Simple Clauses - Interrogatives Polar questions: intonation only Yes/no questions distinguished from declaratives by intonation only yes Michael, 2008. p. 389-390 Aimee Lawrence
Simple Clauses - Interrogatives Content questions: word order differs from declaratives Content questions distinguished from declaratives by word order (esp. subject-verb inversion) as well as by presence of Q-word (who, what, etc.) yes The content word is preposed. Michael, 2008. p. 391 Aimee Lawrence
Simple Clauses - Predication Predicate adjectives: verbal Adjectives act like verbs in predicative position no Many adjective roots are also verbal roots, so the same concept can be expressed with a verb or an adjective. However, when an adjective is used predicatively, a copular verb is used. Michael, 2008. p. 312-313 Aimee Lawrence
Simple Clauses - Predication Predicate adjectives: nominal Adjectives act like nouns in predicative position yes Many adjective roots are also verbal roots, so the same concept can be expressed with a verb or an adjective. However, when an adjective is used predicatively, a copular verb is used. The copula is also used with nouns in predicative position. Michael, 2008. p. 292, 312-313 Aimee Lawrence
Simple Clauses - Predication Zero copula for predicate nominals is possible Predicate nominals may occur without a copula (i.e. grammatical in some circumstances, if not all) no Not indication of this among discussion of copular verb. Michael, 2008. p. 292, 312-313 Aimee Lawrence
Simple Clauses - Predication Headless relative clauses Compare Eng 'the one that fell' (but in Eng 'one' could be considered a head) yes There is a subtype of ranked relative clauses that can be headless. Michael, 2008. p. 410 Aimee Lawrence
Simple Clauses - Predication Headless relative clauses are the dominant or only form of relative clause Relative clauses that form a constituent with a head noun (in a single noun phrase) are rare or nonexistent; some descriptions may refer to adjoined or correlative clauses. no Although headless clauses do exist, they only pop up as a subtype of ranked relative clauses, and only when the referent is easily recoverable. Michael, 2008. p. 410 Aimee Lawrence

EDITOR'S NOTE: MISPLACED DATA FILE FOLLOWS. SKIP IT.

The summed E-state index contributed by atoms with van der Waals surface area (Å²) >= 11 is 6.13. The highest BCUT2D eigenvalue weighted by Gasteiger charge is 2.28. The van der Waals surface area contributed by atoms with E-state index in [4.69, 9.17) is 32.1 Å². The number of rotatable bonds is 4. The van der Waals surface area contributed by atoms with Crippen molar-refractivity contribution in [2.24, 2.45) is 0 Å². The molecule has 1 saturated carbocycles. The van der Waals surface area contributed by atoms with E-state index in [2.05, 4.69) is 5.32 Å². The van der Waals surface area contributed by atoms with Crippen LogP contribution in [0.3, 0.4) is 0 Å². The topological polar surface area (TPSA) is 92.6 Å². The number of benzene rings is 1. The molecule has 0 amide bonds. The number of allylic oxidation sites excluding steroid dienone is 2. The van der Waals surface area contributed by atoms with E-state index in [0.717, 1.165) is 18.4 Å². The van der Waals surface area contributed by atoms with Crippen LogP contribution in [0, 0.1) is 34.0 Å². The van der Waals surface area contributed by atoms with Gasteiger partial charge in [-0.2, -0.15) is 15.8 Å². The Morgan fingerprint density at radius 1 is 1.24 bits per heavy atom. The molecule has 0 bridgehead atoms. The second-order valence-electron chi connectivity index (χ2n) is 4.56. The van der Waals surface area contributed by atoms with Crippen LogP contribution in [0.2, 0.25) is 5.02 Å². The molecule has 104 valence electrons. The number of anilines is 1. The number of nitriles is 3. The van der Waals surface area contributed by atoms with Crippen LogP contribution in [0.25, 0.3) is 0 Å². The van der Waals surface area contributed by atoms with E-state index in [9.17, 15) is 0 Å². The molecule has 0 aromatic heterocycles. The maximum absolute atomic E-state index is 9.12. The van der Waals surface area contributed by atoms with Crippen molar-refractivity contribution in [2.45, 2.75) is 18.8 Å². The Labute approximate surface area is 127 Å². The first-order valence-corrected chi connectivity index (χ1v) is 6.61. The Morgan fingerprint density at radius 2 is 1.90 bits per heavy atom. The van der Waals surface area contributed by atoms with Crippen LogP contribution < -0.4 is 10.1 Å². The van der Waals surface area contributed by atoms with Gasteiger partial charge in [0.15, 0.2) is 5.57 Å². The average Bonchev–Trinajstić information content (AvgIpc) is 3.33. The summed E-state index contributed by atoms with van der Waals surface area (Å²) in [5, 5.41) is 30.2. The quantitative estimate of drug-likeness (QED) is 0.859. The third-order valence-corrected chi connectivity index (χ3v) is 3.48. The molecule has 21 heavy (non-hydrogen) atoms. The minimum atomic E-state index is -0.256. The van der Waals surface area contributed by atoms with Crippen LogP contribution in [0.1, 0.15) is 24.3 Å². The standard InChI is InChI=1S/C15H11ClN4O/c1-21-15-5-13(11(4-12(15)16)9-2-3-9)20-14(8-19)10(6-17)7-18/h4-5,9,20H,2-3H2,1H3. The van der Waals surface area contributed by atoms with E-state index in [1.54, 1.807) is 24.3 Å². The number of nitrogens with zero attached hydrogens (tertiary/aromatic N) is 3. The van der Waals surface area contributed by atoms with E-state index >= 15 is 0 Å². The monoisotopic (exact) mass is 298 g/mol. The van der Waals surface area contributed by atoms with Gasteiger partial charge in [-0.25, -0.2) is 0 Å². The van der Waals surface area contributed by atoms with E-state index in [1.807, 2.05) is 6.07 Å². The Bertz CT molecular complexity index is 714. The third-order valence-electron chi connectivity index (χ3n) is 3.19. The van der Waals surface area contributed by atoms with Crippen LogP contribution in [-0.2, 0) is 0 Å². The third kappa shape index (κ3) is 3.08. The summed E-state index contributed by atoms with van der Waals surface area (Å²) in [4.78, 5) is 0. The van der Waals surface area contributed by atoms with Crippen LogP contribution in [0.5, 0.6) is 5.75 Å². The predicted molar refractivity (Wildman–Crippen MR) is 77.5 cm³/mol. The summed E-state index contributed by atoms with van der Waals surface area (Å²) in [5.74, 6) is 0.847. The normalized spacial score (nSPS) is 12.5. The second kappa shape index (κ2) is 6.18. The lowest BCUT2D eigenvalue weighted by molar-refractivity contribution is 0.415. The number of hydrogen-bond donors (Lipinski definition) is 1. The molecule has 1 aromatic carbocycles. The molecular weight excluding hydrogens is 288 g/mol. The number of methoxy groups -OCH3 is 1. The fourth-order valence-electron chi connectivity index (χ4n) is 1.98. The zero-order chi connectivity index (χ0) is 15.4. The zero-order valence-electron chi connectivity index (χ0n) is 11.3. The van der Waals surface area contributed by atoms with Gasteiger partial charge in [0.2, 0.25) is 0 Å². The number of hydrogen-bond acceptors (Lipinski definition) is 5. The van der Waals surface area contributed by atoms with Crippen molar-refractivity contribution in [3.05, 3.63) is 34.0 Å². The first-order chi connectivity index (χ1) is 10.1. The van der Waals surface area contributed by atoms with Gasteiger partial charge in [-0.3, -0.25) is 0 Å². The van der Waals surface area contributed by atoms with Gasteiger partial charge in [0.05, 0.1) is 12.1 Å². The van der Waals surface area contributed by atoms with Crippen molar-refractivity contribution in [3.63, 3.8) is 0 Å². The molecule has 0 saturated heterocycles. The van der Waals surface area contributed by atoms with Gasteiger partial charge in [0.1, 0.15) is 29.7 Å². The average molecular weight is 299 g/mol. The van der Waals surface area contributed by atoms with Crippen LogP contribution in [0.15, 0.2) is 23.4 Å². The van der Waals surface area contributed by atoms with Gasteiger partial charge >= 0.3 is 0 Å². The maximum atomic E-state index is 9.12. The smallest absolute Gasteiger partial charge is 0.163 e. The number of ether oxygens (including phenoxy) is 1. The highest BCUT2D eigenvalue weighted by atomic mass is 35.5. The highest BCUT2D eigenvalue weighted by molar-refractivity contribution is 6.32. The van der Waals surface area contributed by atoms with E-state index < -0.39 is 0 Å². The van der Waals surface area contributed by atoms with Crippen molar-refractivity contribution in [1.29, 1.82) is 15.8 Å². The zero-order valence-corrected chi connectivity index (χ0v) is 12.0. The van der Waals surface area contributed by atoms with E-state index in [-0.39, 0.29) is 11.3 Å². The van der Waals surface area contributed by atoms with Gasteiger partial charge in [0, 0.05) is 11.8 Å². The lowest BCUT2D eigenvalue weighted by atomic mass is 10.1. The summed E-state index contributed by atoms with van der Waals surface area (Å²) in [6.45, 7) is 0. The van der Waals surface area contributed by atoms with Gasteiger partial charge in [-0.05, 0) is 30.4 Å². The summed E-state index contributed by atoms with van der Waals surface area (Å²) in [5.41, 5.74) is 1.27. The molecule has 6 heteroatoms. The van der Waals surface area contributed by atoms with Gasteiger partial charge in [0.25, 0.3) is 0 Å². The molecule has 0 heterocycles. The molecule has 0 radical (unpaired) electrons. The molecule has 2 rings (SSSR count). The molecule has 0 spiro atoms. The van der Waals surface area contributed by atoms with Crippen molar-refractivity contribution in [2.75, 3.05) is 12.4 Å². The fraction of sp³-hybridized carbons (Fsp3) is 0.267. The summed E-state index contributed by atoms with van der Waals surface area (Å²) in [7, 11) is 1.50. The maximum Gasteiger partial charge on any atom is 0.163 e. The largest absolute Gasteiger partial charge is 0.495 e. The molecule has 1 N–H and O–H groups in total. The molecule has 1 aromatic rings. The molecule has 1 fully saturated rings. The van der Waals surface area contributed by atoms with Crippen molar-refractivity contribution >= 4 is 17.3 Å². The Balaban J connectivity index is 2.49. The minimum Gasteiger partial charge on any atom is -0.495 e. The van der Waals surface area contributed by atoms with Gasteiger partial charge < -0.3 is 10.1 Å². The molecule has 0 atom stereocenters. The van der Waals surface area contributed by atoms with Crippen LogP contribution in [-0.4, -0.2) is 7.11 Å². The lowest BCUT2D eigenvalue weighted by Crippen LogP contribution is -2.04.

Simple Clauses - Predication Relative clause may occur with a noun classifier/class marker It may be unclear whether the classifier is the nominal head of the construction or is an agreement marker on the relative clause no Michael, 2008. p. 402-414 Aimee Lawrence
Simple Clauses - Predication Relativizer is a verbal affix yes -aNkicha, -tsi -aNkicha, -tsi There are three types of relative clauses. One of the three subtypes, unranked relative clauses, uses a verbal morpheme as a relativizer. Michael, 2008. p. 402 Aimee Lawrence
Simple Clauses - Predication Morphological relativizer is homophonous with nominalizer The same morpheme marks a relative clause and is a nominalizer on verbs (and/or other word classes) yes -rira -rira Ranked relative clauses use the second position clitic =rira, this is also a nominalization strategy. Michael, 2008. p. 303, 402 Aimee Lawrence
Simple Clauses - Desiderative expressions Grammaticalized verbal desiderative Indicates that the subject desires to carry out the action denoted by the verb (distinct from verb 'want', but may be grammaticalized from it) no Michael, 2008. p. 247-290 Aimee Lawrence
Simple Clauses - Other Clause chaining Clauses can be grouped such that only one bears most of the verb morphology, and the others are marked as to whether they share a subject with this reference clause. no There are clause linking strategies, but verbs in both clauses have required morphology. Michael, 2008. p. 427-440 Aimee Lawrence
Simple Clauses - Other Morphologically marked switch-reference system There are special markers to indicate same vs. different subject when two clauses are combined no Michael, 2008. p. 427-440 Aimee Lawrence
Simple Clauses - Other Morphologically marked distinction between simultaneous and sequential clauses Morphology (usually on verb) distinguishes between clauses denoting events that occur at the same time or in sequence yes Temporal succession is marked with the particle iNpogini or iNpo. Brief overlap is indicated with the subordinator =ra, and prolonged overlap with a particle tyara, `when.' Michael, 2008. p. 429-432 Aimee Lawrence